Being over 45 or under – who’s luckier?


As kids and teenagers we love the idea of getting older. We have an idealized, glamourized vision of what being a grown up looks like, and can’t wait for it to become realized. And if someone tells us we look older than our age it’s a compliment because it implies maturity.

But after we hit our 20s that all goes out of the window. Suddenly, the younger we look, the better, and every birthday becomes increasingly full of dread. We claw onto any last remnants of our youth, whether that’s slathering on anti-ageing products, dyeing those inevitable grey hairs or even lying about our age.

At 27, I’m often told how ‘lucky’ I am for still being young. And yes I do recognise and appreciate the privilege I’m still afforded by society for being in my 20s, especially when it comes to my looks. As women, we all know how much pressure we feel to look younger given how little society allows us to age, so at least that’s one less thing for me to worry about – for now. But, internally, it’s a different story.

As the founder of the first pro-age online independent fashion boutique - - and the movement/community 'Ageism Is Never In Style', I work and mix with women across a huge range of ages every day, and there’s one thing that predominantly stands out amongst women over 45: their self-confidence. With age, women increasingly become surer in themselves and care far less what others think. This is even evident when it comes to style; I’ve generally found that women become less trend-driven as they age because they know what they like and what they feel good in, and have less of a need to fit in.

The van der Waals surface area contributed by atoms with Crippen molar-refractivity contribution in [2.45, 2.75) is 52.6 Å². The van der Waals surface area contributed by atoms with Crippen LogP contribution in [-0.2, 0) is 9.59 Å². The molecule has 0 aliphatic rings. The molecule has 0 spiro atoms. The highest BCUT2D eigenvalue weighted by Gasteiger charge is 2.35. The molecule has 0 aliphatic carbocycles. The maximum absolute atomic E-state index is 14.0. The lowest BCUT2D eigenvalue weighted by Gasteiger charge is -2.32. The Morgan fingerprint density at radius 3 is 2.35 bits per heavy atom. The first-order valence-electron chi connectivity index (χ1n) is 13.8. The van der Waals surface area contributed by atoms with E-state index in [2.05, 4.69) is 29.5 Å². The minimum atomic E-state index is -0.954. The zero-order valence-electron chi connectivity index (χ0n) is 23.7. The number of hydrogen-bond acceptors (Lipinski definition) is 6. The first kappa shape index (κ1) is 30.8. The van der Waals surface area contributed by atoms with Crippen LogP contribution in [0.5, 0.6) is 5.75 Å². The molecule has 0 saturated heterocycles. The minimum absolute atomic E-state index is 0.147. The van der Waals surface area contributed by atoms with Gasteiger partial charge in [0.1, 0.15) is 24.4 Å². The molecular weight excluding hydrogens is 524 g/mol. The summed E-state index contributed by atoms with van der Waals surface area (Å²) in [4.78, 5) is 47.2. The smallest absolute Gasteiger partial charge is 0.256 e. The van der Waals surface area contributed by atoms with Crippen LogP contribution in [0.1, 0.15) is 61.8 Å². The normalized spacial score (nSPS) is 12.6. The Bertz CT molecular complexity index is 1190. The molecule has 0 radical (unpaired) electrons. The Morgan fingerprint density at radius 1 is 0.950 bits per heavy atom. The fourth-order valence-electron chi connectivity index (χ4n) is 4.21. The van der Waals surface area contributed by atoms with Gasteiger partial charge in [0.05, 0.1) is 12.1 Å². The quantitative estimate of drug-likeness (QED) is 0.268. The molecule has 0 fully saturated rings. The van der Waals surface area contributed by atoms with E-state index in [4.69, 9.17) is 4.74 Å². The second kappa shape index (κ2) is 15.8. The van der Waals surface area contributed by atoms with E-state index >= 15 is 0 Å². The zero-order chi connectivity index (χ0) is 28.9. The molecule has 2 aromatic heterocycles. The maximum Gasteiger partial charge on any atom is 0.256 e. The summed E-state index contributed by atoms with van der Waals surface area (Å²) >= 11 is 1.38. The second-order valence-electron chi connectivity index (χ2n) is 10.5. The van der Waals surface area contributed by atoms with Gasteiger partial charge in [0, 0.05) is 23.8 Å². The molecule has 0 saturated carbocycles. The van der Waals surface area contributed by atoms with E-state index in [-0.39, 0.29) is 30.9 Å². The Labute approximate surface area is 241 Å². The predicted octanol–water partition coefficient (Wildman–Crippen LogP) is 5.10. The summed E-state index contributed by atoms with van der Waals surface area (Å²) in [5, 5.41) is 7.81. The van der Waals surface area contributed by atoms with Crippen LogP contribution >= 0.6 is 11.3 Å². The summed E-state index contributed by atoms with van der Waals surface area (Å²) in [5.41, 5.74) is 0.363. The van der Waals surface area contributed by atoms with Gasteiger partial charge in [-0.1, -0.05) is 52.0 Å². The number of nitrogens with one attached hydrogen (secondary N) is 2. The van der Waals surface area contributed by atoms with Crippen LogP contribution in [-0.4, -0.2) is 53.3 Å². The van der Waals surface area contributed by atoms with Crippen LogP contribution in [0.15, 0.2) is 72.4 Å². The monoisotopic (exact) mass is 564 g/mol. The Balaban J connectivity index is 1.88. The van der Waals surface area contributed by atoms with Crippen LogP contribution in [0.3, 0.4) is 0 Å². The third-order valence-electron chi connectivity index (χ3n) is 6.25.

I’ve always felt like a bit of an outsider (haven’t we all?), and whilst I have always moved to the beat of my own drum, it’s not always easy. I do care what other people think and lack confidence so, even when I’m being defiant in not following the crowd, it doesn’t mean it’s easy. So when I see the level of confidence women over 45 exude, I feel they’re the lucky ones, and I can’t wait to get there.

And I know I’m not alone. Many of my peers tell me how much they want role models they can look up to and aspire to become. And whilst we’ve been brainwashed into being fearful of growing older, when I see a 45+ woman looking and being awesome, it immediately washes away those fears. Suddenly getting older seems exciting and becomes something to look forward to. 

For too long ‘older’ women have been depicted as becoming decrepit, frumpy and irrelevant. It instils a sense of dread and uncertainty, and a belief that ageing is a steady decline. But this does nothing for anyone; it’s offensive and damaging to those who are older, and terrifies those who are younger. But if we disrupt this stereotype, and show that in truth life can become even more thrilling, dynamic and richer with age, everyone is better off for it.

That’s why fashion & beauty in particular have such an important role to play in disrupting ageist stereotypes and bias. We see 3-5 thousand adverts a day – many of which are fashion and beauty related - which has a profound impact on our psyche. So imagery and campaigns need to accurately depict who 45+ women really are today. Women over 45 need to feel represented, valued and highly visible, whilst women under 45 need to feel hopeful and excited about the journey ahead – more so than ever with low self-esteem amongst youngsters on the rise.

Fighting ageing is futile. It’s a natural part of life, and it’s not going to stop; we’re getting older by the second. But we should be embracing and celebrating that, not the reverse. Because, like a fine wine, life only gets better with age. And ultimately ageing is a privilege we should be grateful we get to enjoy!

By Jacynth Bassett

Jacynth Bassett is the founder of - the first pro-age online independent fashion boutique – and the movement Ageism Is Never In Style. Named as an “Ageism-Fighting Trailblazer” by Global Health Ageing, Jacynth was first inspired to fight ageism after growing frustrated at seeing women, like her mum, being treated as invisible by the Fashion Industry, largely due to their age. Since then, she has written on the topic for various leading national publications, contributed the chapter on grown up style for an internationally published book, is the monthly style columnist for several 40+ online platforms, and recently founded ‘Advocates For Ageing’ – a group of industry activists fighting ageism.